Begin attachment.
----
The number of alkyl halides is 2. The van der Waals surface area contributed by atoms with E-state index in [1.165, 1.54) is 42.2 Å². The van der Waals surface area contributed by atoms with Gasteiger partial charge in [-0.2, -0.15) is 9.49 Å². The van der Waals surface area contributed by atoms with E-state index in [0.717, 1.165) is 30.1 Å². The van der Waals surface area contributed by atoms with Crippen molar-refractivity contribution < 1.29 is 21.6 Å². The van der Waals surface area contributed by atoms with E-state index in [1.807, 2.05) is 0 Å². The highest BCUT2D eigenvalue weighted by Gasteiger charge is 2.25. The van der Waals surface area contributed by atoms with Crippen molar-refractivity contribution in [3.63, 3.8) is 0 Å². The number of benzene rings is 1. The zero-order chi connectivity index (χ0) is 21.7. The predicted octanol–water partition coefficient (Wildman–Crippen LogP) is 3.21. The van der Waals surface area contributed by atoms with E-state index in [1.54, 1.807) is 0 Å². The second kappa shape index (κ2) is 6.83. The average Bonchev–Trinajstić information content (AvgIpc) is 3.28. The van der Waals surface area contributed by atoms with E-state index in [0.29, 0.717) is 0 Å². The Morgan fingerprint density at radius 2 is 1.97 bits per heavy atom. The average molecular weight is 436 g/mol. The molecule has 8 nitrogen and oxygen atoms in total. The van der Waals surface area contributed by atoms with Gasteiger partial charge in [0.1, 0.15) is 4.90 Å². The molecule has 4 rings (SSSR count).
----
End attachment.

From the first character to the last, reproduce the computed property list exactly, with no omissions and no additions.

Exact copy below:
The number of alkyl halides is 2. The van der Waals surface area contributed by atoms with E-state index in [1.165, 1.54) is 42.2 Å². The van der Waals surface area contributed by atoms with Gasteiger partial charge in [-0.2, -0.15) is 9.49 Å². The van der Waals surface area contributed by atoms with E-state index in [0.717, 1.165) is 30.1 Å². The van der Waals surface area contributed by atoms with Crippen molar-refractivity contribution < 1.29 is 21.6 Å². The van der Waals surface area contributed by atoms with E-state index in [1.807, 2.05) is 0 Å². The highest BCUT2D eigenvalue weighted by Gasteiger charge is 2.25. The van der Waals surface area contributed by atoms with Crippen molar-refractivity contribution in [3.63, 3.8) is 0 Å². The number of benzene rings is 1. The zero-order chi connectivity index (χ0) is 21.7. The predicted octanol–water partition coefficient (Wildman–Crippen LogP) is 3.21. The van der Waals surface area contributed by atoms with E-state index in [1.54, 1.807) is 0 Å². The second kappa shape index (κ2) is 6.83. The average Bonchev–Trinajstić information content (AvgIpc) is 3.28. The van der Waals surface area contributed by atoms with E-state index in [0.29, 0.717) is 0 Å². The Morgan fingerprint density at radius 2 is 1.97 bits per heavy atom. The average molecular weight is 436 g/mol. The molecule has 8 nitrogen and oxygen atoms in total. The van der Waals surface area contributed by atoms with Gasteiger partial charge in [0.1, 0.15) is 4.90 Å². The molecule has 4 rings (SSSR count).